The ruling Liberal Democratic Party will consider winning 229 of the Lower House’s 480 seats in the next general election to be a victory, Secretary General Hiromu Nonaka said Friday.
Nonaka, widely viewed as the party’s back-room deal maker, added in an interview that he will step down from his post should the party fall short of this goal.
The LDP currently holds the reigns of government under a tripartite alliance with New Komeito and the New Conservative Party.
Nonaka explained that the 229 figure — 10 seats fewer than the number it took in the last general election in 1996 — was derived after taking into consideration a new law that reduces the number of seats in the House of Representatives from 500 to 480.
“If we lose, I will resign,” said the 74-year-old Nonaka.
Sources close to Prime Minister Yoshiro Mori and the LDP have indicated that it is highly likely the election will be held on June 18 or June 25.
“Will the Japanese people choose the (largest opposition) Democratic Party of Japan, which would (be willing to) include the Japanese Communist Party (as a coalition ally) to take power? Or will they choose liberalism brought about by the LDP, New Komeito and the New Conservative Party?” Nonaka asked.
“I would like voters to make a clear judgment” on this point, he added.
The DPJ, which has repeatedly insisted that it has no intention of teaming up with the JCP, has criticized Nonaka’s recent remarks.
“I don’t care how they criticize me,” Nonaka said, dismissing the opposition’s claim that his recent proposal to cut lawmakers’ salaries by 10 percent is mere grandstanding ahead of the election.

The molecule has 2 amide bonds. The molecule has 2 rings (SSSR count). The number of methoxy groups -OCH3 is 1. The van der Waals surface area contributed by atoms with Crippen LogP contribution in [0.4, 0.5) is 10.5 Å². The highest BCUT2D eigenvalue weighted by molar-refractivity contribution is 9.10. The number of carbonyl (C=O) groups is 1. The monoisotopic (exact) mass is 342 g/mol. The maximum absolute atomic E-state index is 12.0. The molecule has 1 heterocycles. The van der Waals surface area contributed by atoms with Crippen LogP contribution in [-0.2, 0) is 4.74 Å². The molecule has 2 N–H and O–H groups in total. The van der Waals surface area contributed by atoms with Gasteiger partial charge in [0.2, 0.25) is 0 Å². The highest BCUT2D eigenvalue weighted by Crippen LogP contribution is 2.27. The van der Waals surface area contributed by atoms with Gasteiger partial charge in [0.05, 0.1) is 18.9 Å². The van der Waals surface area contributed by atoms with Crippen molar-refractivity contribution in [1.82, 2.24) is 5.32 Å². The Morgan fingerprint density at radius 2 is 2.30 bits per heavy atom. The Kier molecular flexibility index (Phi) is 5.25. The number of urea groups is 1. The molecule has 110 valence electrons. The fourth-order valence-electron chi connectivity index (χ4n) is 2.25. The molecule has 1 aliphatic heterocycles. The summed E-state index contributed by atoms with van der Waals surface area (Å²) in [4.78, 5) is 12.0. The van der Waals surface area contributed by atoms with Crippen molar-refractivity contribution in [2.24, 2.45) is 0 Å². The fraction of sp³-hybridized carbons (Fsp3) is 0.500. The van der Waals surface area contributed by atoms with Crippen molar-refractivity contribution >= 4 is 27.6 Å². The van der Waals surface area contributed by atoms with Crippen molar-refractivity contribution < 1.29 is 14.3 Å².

“The general public is suffering because they don’t have jobs. We should not be ashamed of sharing the burden” through pay cuts, he said.
Electoral reform bill
A House of Representatives committee passed a bill Friday to implement a six-point plan aimed at improving the Lower House electoral system.
The ruling coalition — the Liberal Democratic Party, New Komeito and the New Conservative Party — voted for the bill, together with the main opposition Democratic Party of Japan and the Liberal Party.
The bill to revise the Public Offices Election Law is expected to pass the full Lower House during Tuesday’s plenary session. It is expected to be enacted by the end of the month and will be applied from the next general election.
According to the bill, candidates who do not obtain at least one-10th of all eligible votes in single-seat constituencies will not be elected to the Lower House even if they are running for proportional representation seats.
The ruling bloc had initially planned to ban the election of candidates who do not obtain the legally required number of votes, or one-sixth of the eligible votes, but lowered the hurdle after some opposition parties rejected the proposal.
The bill also says that Lower House by-elections should only be held twice a year, in April and October, rather than whenever a seat is vacated.
It also prohibits legislators elected through the proportional representation system from changing parties.
The reforms were prompted by criticism over candidates being able to secure seats through the proportional representation system after failing to obtain the legally required number of votes in single-seat constituencies.